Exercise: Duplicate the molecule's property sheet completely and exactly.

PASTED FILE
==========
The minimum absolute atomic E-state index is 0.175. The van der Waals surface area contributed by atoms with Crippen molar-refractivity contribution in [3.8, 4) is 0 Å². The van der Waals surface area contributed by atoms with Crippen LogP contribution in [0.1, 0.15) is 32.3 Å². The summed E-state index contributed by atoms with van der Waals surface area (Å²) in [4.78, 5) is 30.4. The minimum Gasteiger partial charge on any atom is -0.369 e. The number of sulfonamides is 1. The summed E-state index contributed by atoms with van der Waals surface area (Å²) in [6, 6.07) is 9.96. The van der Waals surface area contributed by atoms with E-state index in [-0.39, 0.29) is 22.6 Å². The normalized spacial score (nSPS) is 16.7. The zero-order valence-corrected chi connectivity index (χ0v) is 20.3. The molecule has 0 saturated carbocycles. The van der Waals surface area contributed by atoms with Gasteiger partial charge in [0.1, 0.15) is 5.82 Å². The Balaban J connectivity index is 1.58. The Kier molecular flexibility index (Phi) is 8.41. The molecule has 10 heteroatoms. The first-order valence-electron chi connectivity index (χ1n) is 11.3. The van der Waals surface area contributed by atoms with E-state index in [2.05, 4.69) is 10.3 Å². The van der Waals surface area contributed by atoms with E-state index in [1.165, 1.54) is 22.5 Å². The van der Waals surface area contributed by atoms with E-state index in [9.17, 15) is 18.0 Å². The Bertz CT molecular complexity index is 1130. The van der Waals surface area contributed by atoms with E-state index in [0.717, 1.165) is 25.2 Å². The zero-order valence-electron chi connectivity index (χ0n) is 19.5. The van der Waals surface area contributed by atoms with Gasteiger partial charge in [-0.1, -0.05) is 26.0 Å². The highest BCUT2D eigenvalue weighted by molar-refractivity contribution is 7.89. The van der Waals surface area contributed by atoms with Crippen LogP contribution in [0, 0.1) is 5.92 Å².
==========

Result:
The minimum absolute atomic E-state index is 0.175. The van der Waals surface area contributed by atoms with Crippen molar-refractivity contribution in [3.8, 4) is 0 Å². The van der Waals surface area contributed by atoms with Crippen LogP contribution in [0.1, 0.15) is 32.3 Å². The summed E-state index contributed by atoms with van der Waals surface area (Å²) in [4.78, 5) is 30.4. The minimum Gasteiger partial charge on any atom is -0.369 e. The number of sulfonamides is 1. The summed E-state index contributed by atoms with van der Waals surface area (Å²) in [6, 6.07) is 9.96. The van der Waals surface area contributed by atoms with E-state index in [-0.39, 0.29) is 22.6 Å². The normalized spacial score (nSPS) is 16.7. The zero-order valence-corrected chi connectivity index (χ0v) is 20.3. The molecule has 0 saturated carbocycles. The van der Waals surface area contributed by atoms with Gasteiger partial charge in [0.1, 0.15) is 5.82 Å². The Balaban J connectivity index is 1.58. The Kier molecular flexibility index (Phi) is 8.41. The molecule has 10 heteroatoms. The first-order valence-electron chi connectivity index (χ1n) is 11.3. The van der Waals surface area contributed by atoms with E-state index in [2.05, 4.69) is 10.3 Å². The van der Waals surface area contributed by atoms with E-state index in [1.165, 1.54) is 22.5 Å². The van der Waals surface area contributed by atoms with E-state index in [9.17, 15) is 18.0 Å². The Bertz CT molecular complexity index is 1130. The van der Waals surface area contributed by atoms with E-state index in [0.717, 1.165) is 25.2 Å². The zero-order valence-electron chi connectivity index (χ0n) is 19.5. The van der Waals surface area contributed by atoms with Gasteiger partial charge in [-0.1, -0.05) is 26.0 Å². The highest BCUT2D eigenvalue weighted by molar-refractivity contribution is 7.89. The van der Waals surface area contributed by atoms with Crippen LogP contribution in [0, 0.1) is 5.92 Å².